There is, in fact, some doubt about what actually happened on this occasion. Huxley’s own version was put on paper thirty years after the event and the contemporary accounts are by no means unanimous in recounting a famous victory by the scientist. Be that as it may, once again the full story is more complex and confused than the myth allows.
At the scientific level, there were contemporary biological critics of the idea of evolution by natural selection, like Sir Richard Owen, the greatest anatomist of the day, who pointed to difficulties in Darwin’s thesis. Indeed Wilberforce himself, who was genuinely interested in scientific matters, wrote a review of the Origin which Darwin acknowledged as making some telling points in relation to the problems faced by the theory. The great British physicists of the nineteenth century, such as Faraday, Maxwell and Stokes, were silent in public but privately had doubts about the unaided adequacy of natural selection to explain the development of life on the timescale available. Lord Kelvin broke the silence when he clamed that the rate of the Earth's’cooling and the length of the era during which the Sun could have been shining restricted the time available to a period much shorter than that required by Darwin’s theory. While Kelvin’s calculations were correct in terms of the known physics of his day, he was unaware of the processes of radioactivity (which has a significant warming effect upon the Earth) and nuclear fusion (which has powered the Sun for the five billion years of its shining).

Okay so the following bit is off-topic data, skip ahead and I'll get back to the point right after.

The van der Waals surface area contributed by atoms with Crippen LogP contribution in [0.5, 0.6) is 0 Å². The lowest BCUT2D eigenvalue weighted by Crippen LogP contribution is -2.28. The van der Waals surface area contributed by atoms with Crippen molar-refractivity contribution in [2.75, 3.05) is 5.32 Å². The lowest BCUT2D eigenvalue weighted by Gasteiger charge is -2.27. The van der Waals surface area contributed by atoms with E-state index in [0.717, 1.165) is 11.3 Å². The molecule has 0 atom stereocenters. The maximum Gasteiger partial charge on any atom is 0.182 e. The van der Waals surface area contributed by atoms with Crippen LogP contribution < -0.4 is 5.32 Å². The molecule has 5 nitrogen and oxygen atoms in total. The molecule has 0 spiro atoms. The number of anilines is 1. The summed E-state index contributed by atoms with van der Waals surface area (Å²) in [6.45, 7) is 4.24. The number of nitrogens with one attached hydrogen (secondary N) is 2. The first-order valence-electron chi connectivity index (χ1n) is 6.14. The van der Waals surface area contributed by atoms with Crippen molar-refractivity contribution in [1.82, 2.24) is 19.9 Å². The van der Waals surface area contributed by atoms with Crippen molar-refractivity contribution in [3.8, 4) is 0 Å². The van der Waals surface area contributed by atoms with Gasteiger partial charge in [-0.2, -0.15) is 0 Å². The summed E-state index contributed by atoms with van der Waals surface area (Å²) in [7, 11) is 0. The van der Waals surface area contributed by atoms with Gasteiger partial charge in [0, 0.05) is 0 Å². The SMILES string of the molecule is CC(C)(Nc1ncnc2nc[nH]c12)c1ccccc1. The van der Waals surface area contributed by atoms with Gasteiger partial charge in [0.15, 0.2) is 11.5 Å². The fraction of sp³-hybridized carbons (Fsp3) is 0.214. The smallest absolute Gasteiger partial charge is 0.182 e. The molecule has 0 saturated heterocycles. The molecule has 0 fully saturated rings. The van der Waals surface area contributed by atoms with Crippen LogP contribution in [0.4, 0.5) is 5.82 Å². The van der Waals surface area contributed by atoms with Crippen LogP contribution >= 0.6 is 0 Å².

If the scientific scene was confused, so was the religious. At the very same meeting of the British Association which had seen the debate between Huxley and Wilberforce, Frederick Temple, later to be Archbishop of Canterbury, preached a sermon welcoming the insights of evolution. There was by no means uniform opposition to Darwin’s ideas from within the Church. Charles Kingsley took a robust view of accepting scientific truth and insight, seeing natural selection as relating to the ‘how; of God’s creative actions and interpreting evolution as replacing the notion of God’s instant act by the subtler and more satisfying idea of a creation brought into being and able then to ‘make itself’. One of Darwin’s friends and regular correspondents, Asa Gray the Harvard botanist, did much to make evolution a respectable idea among thinking people in North America, while remaining a deeply religious man.
Once again, there were personal factors at work, influencing the behaviour of the participants. Wilberforce may have wanted to stand on his episcopal dignity, but Thomas Huxley was also strongly motivated by non-intellectual considerations, such as the desire to reduce the traditional influence of the clergy and to establish the authority of the newly emerging class of professional scientists. Charles Darwin’s own loss of the Christian belief he had held as a young man is thought to have been at least as much influenced by the harrowing death of his daughter Annie at the age of ten, as by his scientific discoveries. In assessing Darwin’s later cautious utterances on religion one must remember his sensitive wish not to offend his wife Emma, who was a person of religious faith, but he never became an out-and-out atheist. Even Huxley did not go so far as explicit atheism, coining the word ‘agnostic’ to describe those who, like himself, felt the question of God’s existence to be beyond settlement.